Skip to main content

Ege University


Public university in İzmir, Turkey.

Ege (Aegean) University was founded in 1955. In 1982, its academic body was divided into two separate universities, Ege and Dokuz Eylül, for administrative reasons. Ege University has eleven faculties (administrative and social sciences; agriculture; communication; dentistry; education; engineering; letters; medicine; natural sciences; pharmacology; and water products), a conservatory of Turkish music, eight vocational schools, and seven research institutes. Some of its establishments are located in the neighboring provinces: Manisa, Aydın, and Uşak. Instruction is in both English and Turkish. During the 20012002 academic year, the university had more than 2,800 faculty members and 30, 887 students, 2,807 of whom were graduate students. Its budget in 2003 amounted to 128,029 billion Turkish liras, 99 percent of which came directly from state funds.

Turkey's third-oldest university, Ege was established in response to a growing demand for higher education in the region around İzmir, whose traditional agricultural and commercial potential led to rapid industrial development during the early 1950s. As befits its name, the university has tried to establish programs emphasizing its relationship with the Aegean Sea and the rest of the Mediterranean area as a cultural and ecological region.

See also İzmir.


Ege University. Available from <>.

Turkish Council of Higher Education. Available from <>.

i. metin kunt updated by burÇak keskin-kozat

Cite this article
Pick a style below, and copy the text for your bibliography.

  • MLA
  • Chicago
  • APA

"Ege University." Encyclopedia of the Modern Middle East and North Africa. . 26 Mar. 2019 <>.

"Ege University." Encyclopedia of the Modern Middle East and North Africa. . (March 26, 2019).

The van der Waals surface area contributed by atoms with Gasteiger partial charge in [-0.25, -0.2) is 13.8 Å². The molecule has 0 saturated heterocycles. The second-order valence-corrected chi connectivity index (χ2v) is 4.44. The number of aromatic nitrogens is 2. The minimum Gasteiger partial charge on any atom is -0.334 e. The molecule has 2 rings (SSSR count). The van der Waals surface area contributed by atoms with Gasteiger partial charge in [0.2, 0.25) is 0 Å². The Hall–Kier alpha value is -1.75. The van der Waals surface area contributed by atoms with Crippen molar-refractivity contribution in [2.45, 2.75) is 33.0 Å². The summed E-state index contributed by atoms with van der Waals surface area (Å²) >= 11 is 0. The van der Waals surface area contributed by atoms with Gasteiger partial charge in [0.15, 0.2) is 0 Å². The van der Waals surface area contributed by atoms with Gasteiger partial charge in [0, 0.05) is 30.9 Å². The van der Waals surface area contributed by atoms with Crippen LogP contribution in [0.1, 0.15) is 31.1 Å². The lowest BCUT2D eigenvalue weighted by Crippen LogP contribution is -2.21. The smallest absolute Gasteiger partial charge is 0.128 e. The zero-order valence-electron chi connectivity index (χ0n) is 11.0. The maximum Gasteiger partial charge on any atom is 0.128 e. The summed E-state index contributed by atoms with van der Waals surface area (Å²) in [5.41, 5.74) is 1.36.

"Ege University." Encyclopedia of the Modern Middle East and North Africa. . Retrieved March 26, 2019 from

Learn more about citation styles

Citation styles gives you the ability to cite reference entries and articles according to common styles from the Modern Language Association (MLA), The Chicago Manual of Style, and the American Psychological Association (APA).

Within the “Cite this article” tool, pick a style to see how all available information looks when formatted according to that style. Then, copy and paste the text into your bibliography or works cited list.

Because each style has its own formatting nuances that evolve over time and not all information is available for every reference entry or article, cannot guarantee each citation it generates. Therefore, it’s best to use citations as a starting point before checking the style against your school or publication’s requirements and the most-recent information available at these sites:

Modern Language Association

The Chicago Manual of Style

American Psychological Association

  • Most online reference entries and articles do not have page numbers. Therefore, that information is unavailable for most content. However, the date of retrieval is often important. Refer to each style’s convention regarding the best way to format page numbers and retrieval dates.
  • In addition to the MLA, Chicago, and APA styles, your school, university, publication, or institution may have its own requirements for citations. Therefore, be sure to refer to those guidelines when editing your bibliography or works cited list.